I’m back from an epic trip to Brussels, Belgium, where I attended the 4th European Beat Studies Network Conference. I had a chance to interview Polina McKay, one of the co-founders of the Network. Just under seven minutes long, you can hear it here.
And the Conference was immensely satisfying. Presentations on (Tacoma native) Richard Brautigan, Joanne Kyger, Lew Welch, a Freud vs. Burroughs comparison (which Freud won) and “Deleuze and the Beat Generation” were among the best presentations I was able to witness. Anne Waldman was one of the Headliners and the choral versions of her poems in English and French was one of the most remarkable pure poetry moments of the Conference. Trevor Carolan debuted a film about Cascadia and the Beat connection to the new bioregional movement here and how the Beat ecological ethos (& the importance of poetry) pervades that effort.
In addition to meeting new friends, meeting people with whom I’d only corresponded before and enjoying one the most accessible and inexpensive capital cities of Europe (and walking everywhere), one presentation really stood out. Jonathan Skinner, with whom I had very little contact before the conference, presented a paper entitled: “Visceral Ecopoetics in Michael McClure and Charles Olson.” Utilizing research into the letters of McClure and Olson, Skinner offered the theory that McClure had an influence on Olson, when visiting him and going on a walk through Dogtown (Gloucester, Massachusetts), which is an important section of Olson’s epic The Maximus Poems.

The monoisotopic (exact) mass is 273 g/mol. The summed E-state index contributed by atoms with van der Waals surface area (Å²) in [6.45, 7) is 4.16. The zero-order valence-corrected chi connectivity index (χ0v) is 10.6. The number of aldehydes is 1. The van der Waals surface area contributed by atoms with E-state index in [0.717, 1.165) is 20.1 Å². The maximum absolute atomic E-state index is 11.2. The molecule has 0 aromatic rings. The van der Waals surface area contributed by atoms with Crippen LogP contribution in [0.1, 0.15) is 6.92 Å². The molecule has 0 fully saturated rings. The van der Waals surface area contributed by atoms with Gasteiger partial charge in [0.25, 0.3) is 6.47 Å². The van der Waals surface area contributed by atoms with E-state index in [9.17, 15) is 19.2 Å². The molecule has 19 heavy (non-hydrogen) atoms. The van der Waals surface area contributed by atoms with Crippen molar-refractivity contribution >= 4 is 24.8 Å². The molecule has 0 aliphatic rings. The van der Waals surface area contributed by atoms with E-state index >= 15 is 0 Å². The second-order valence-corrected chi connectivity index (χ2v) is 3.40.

Skinner also reminds us of McClure’s radical poetics, based in biology and systems theory, is a gesture that goes much deeper than his Beat brethren, some of whom are well-known for their own ecological stances. Skinner writes:
Most relevant to McClure’s gestural poetics is system theory’s break with the representational model.
McClure proposes an “organic” poetry, but one in tune with emerging life sciences (focused at the time on cellular biology) that in their embrace of radical contingency dispense with the continuity and physical unity implied by “form” as “extension of content.” Rather, biologist Ramon Margalef’s “cybernetic” focus on boundaries between systems, boundaries that can be arbitrarily drawn, “frees us from the need to define ecosystems that are more or less closed.” For McClure, ecopoetics does not begin with an idealized picture of “nature” but with affective work at the boundary the poem itself declares.
I find this fascinating and validating, having spent twenty years chewing on Dolphin Skull and other important work by McClure. The next EBSN affairs are in Manchester, Paris and Vienna, and wouldn’t it be a gas to attend this event every year?